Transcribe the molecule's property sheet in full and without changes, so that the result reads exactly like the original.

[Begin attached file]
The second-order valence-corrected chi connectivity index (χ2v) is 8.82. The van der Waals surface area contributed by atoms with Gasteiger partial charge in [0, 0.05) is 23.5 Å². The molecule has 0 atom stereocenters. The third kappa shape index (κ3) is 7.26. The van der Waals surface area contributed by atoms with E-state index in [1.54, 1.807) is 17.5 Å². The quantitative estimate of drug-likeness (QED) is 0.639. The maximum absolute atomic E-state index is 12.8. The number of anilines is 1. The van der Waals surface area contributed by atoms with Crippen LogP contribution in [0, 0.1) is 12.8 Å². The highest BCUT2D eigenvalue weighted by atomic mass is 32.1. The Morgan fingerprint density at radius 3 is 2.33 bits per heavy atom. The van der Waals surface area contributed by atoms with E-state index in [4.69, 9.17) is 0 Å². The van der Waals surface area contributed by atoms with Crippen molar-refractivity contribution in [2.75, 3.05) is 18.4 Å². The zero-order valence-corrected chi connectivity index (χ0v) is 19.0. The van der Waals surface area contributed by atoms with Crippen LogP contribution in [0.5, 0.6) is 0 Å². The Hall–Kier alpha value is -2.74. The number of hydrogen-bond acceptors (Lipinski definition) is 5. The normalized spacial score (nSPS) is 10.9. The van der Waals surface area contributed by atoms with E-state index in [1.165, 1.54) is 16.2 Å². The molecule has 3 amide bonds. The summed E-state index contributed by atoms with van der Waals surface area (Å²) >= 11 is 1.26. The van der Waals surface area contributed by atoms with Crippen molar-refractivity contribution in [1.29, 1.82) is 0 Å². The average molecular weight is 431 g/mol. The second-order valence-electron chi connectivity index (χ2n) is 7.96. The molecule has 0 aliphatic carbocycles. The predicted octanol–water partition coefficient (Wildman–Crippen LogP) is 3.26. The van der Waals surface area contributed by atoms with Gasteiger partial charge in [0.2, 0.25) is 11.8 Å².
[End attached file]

The second-order valence-corrected chi connectivity index (χ2v) is 8.82. The van der Waals surface area contributed by atoms with Gasteiger partial charge in [0, 0.05) is 23.5 Å². The molecule has 0 atom stereocenters. The third kappa shape index (κ3) is 7.26. The van der Waals surface area contributed by atoms with E-state index in [1.54, 1.807) is 17.5 Å². The quantitative estimate of drug-likeness (QED) is 0.639. The maximum absolute atomic E-state index is 12.8. The number of anilines is 1. The van der Waals surface area contributed by atoms with Crippen LogP contribution in [0, 0.1) is 12.8 Å². The highest BCUT2D eigenvalue weighted by atomic mass is 32.1. The Morgan fingerprint density at radius 3 is 2.33 bits per heavy atom. The van der Waals surface area contributed by atoms with E-state index in [4.69, 9.17) is 0 Å². The van der Waals surface area contributed by atoms with Crippen molar-refractivity contribution in [2.75, 3.05) is 18.4 Å². The zero-order valence-corrected chi connectivity index (χ0v) is 19.0. The van der Waals surface area contributed by atoms with Crippen LogP contribution in [0.5, 0.6) is 0 Å². The Hall–Kier alpha value is -2.74. The number of hydrogen-bond acceptors (Lipinski definition) is 5. The normalized spacial score (nSPS) is 10.9. The van der Waals surface area contributed by atoms with E-state index in [1.165, 1.54) is 16.2 Å². The molecule has 3 amide bonds. The summed E-state index contributed by atoms with van der Waals surface area (Å²) >= 11 is 1.26. The van der Waals surface area contributed by atoms with Crippen molar-refractivity contribution in [1.29, 1.82) is 0 Å². The average molecular weight is 431 g/mol. The second-order valence-electron chi connectivity index (χ2n) is 7.96. The molecule has 0 aliphatic carbocycles. The predicted octanol–water partition coefficient (Wildman–Crippen LogP) is 3.26. The van der Waals surface area contributed by atoms with Gasteiger partial charge in [0.2, 0.25) is 11.8 Å².